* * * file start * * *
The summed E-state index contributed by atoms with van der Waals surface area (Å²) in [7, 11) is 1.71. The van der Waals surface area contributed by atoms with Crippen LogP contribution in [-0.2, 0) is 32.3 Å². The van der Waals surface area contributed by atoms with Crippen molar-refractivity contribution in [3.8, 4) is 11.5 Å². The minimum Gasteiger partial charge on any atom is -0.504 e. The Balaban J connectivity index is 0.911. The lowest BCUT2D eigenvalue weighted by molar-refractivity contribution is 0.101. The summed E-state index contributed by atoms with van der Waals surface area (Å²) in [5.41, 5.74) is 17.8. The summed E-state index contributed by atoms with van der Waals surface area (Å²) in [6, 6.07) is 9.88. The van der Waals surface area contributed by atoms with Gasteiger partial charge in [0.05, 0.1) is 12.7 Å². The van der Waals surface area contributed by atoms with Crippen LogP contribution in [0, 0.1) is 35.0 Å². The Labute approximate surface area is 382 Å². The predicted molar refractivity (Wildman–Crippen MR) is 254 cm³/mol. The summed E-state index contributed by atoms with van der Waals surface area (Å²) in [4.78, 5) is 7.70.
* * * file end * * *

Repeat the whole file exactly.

The summed E-state index contributed by atoms with van der Waals surface area (Å²) in [7, 11) is 1.71. The van der Waals surface area contributed by atoms with Crippen LogP contribution in [-0.2, 0) is 32.3 Å². The van der Waals surface area contributed by atoms with Crippen molar-refractivity contribution in [3.8, 4) is 11.5 Å². The minimum Gasteiger partial charge on any atom is -0.504 e. The Balaban J connectivity index is 0.911. The lowest BCUT2D eigenvalue weighted by molar-refractivity contribution is 0.101. The summed E-state index contributed by atoms with van der Waals surface area (Å²) in [5.41, 5.74) is 17.8. The summed E-state index contributed by atoms with van der Waals surface area (Å²) in [6, 6.07) is 9.88. The van der Waals surface area contributed by atoms with Gasteiger partial charge in [0.05, 0.1) is 12.7 Å². The van der Waals surface area contributed by atoms with Crippen LogP contribution in [0, 0.1) is 35.0 Å². The Labute approximate surface area is 382 Å². The predicted molar refractivity (Wildman–Crippen MR) is 254 cm³/mol. The summed E-state index contributed by atoms with van der Waals surface area (Å²) in [4.78, 5) is 7.70.